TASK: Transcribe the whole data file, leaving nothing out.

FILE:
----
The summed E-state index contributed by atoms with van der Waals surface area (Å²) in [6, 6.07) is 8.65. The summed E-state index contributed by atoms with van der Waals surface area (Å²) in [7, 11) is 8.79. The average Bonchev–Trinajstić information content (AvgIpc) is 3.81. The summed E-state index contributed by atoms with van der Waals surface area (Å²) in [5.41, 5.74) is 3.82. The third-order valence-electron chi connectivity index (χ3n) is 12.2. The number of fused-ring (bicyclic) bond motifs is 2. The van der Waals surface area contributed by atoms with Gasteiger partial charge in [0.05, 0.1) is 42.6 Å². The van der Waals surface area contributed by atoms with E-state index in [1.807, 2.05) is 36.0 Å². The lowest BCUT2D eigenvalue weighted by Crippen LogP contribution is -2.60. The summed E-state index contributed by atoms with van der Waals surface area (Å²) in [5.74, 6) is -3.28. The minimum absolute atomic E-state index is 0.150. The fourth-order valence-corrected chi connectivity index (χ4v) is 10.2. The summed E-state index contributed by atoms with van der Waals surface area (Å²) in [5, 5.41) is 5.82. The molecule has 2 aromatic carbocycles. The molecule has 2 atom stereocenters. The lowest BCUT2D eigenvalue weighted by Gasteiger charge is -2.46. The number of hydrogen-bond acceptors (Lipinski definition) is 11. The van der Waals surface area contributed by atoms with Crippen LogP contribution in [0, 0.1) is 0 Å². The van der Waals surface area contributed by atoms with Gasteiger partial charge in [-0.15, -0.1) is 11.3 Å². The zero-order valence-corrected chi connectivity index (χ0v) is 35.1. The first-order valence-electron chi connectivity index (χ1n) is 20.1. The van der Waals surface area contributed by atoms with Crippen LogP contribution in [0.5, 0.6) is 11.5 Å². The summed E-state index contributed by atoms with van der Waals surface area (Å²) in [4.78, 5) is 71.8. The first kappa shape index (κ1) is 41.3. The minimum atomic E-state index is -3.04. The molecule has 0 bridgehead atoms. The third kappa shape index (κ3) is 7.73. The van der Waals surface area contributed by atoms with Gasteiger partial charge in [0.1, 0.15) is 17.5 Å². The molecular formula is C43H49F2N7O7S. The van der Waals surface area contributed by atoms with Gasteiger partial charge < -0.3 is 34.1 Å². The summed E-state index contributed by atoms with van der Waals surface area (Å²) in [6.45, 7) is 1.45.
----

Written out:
The summed E-state index contributed by atoms with van der Waals surface area (Å²) in [6, 6.07) is 8.65. The summed E-state index contributed by atoms with van der Waals surface area (Å²) in [7, 11) is 8.79. The average Bonchev–Trinajstić information content (AvgIpc) is 3.81. The summed E-state index contributed by atoms with van der Waals surface area (Å²) in [5.41, 5.74) is 3.82. The third-order valence-electron chi connectivity index (χ3n) is 12.2. The number of fused-ring (bicyclic) bond motifs is 2. The van der Waals surface area contributed by atoms with Gasteiger partial charge in [0.05, 0.1) is 42.6 Å². The van der Waals surface area contributed by atoms with E-state index in [1.807, 2.05) is 36.0 Å². The lowest BCUT2D eigenvalue weighted by Crippen LogP contribution is -2.60. The summed E-state index contributed by atoms with van der Waals surface area (Å²) in [5.74, 6) is -3.28. The minimum absolute atomic E-state index is 0.150. The fourth-order valence-corrected chi connectivity index (χ4v) is 10.2. The summed E-state index contributed by atoms with van der Waals surface area (Å²) in [5, 5.41) is 5.82. The molecule has 2 aromatic carbocycles. The molecule has 2 atom stereocenters. The lowest BCUT2D eigenvalue weighted by Gasteiger charge is -2.46. The number of hydrogen-bond acceptors (Lipinski definition) is 11. The van der Waals surface area contributed by atoms with Crippen LogP contribution in [0, 0.1) is 0 Å². The van der Waals surface area contributed by atoms with Gasteiger partial charge in [-0.15, -0.1) is 11.3 Å². The zero-order valence-corrected chi connectivity index (χ0v) is 35.1. The first-order valence-electron chi connectivity index (χ1n) is 20.1. The van der Waals surface area contributed by atoms with Crippen LogP contribution in [0.5, 0.6) is 11.5 Å². The summed E-state index contributed by atoms with van der Waals surface area (Å²) in [4.78, 5) is 71.8. The first kappa shape index (κ1) is 41.3. The minimum atomic E-state index is -3.04. The molecule has 0 bridgehead atoms. The third kappa shape index (κ3) is 7.73. The van der Waals surface area contributed by atoms with Gasteiger partial charge in [0.1, 0.15) is 17.5 Å². The molecular formula is C43H49F2N7O7S. The van der Waals surface area contributed by atoms with Gasteiger partial charge < -0.3 is 34.1 Å². The summed E-state index contributed by atoms with van der Waals surface area (Å²) in [6.45, 7) is 1.45.